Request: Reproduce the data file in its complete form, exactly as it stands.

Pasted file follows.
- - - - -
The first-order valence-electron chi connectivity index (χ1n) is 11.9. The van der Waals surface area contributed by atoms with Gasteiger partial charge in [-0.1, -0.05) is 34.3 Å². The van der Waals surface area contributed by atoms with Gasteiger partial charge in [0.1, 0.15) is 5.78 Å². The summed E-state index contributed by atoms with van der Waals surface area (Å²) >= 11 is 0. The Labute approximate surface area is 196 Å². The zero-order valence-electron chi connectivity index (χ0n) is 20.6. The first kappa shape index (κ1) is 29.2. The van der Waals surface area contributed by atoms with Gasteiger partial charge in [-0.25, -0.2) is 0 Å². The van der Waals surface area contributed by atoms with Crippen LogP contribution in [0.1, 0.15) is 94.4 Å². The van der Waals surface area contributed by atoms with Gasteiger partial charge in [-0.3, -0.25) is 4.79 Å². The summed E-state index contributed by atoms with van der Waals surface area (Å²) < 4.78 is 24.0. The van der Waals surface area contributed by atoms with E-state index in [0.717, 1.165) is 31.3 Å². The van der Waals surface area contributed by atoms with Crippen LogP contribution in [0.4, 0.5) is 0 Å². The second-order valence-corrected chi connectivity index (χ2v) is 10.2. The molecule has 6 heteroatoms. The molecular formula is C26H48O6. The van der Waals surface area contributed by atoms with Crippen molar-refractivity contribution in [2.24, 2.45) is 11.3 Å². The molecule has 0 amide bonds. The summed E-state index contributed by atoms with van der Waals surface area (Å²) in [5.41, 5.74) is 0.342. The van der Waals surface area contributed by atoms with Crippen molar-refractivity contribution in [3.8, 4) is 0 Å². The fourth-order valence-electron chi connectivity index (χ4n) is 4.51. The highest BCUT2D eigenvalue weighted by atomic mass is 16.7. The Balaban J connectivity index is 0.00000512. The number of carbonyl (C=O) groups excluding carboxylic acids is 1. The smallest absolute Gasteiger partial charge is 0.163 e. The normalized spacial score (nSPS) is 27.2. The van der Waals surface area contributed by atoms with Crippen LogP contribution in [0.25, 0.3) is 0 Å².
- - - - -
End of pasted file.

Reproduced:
The first-order valence-electron chi connectivity index (χ1n) is 11.9. The van der Waals surface area contributed by atoms with Gasteiger partial charge in [-0.1, -0.05) is 34.3 Å². The van der Waals surface area contributed by atoms with Gasteiger partial charge in [0.1, 0.15) is 5.78 Å². The summed E-state index contributed by atoms with van der Waals surface area (Å²) >= 11 is 0. The Labute approximate surface area is 196 Å². The zero-order valence-electron chi connectivity index (χ0n) is 20.6. The first kappa shape index (κ1) is 29.2. The van der Waals surface area contributed by atoms with Gasteiger partial charge in [-0.25, -0.2) is 0 Å². The van der Waals surface area contributed by atoms with Crippen LogP contribution in [0.1, 0.15) is 94.4 Å². The van der Waals surface area contributed by atoms with Gasteiger partial charge in [-0.3, -0.25) is 4.79 Å². The summed E-state index contributed by atoms with van der Waals surface area (Å²) < 4.78 is 24.0. The van der Waals surface area contributed by atoms with E-state index in [0.717, 1.165) is 31.3 Å². The van der Waals surface area contributed by atoms with Crippen LogP contribution in [0.4, 0.5) is 0 Å². The second-order valence-corrected chi connectivity index (χ2v) is 10.2. The molecule has 6 heteroatoms. The molecular formula is C26H48O6. The van der Waals surface area contributed by atoms with Crippen molar-refractivity contribution in [2.24, 2.45) is 11.3 Å². The molecule has 0 amide bonds. The summed E-state index contributed by atoms with van der Waals surface area (Å²) in [5.41, 5.74) is 0.342. The van der Waals surface area contributed by atoms with Crippen molar-refractivity contribution in [3.8, 4) is 0 Å². The fourth-order valence-electron chi connectivity index (χ4n) is 4.51. The highest BCUT2D eigenvalue weighted by atomic mass is 16.7. The Balaban J connectivity index is 0.00000512. The number of carbonyl (C=O) groups excluding carboxylic acids is 1. The smallest absolute Gasteiger partial charge is 0.163 e. The normalized spacial score (nSPS) is 27.2. The van der Waals surface area contributed by atoms with Crippen LogP contribution in [0.25, 0.3) is 0 Å².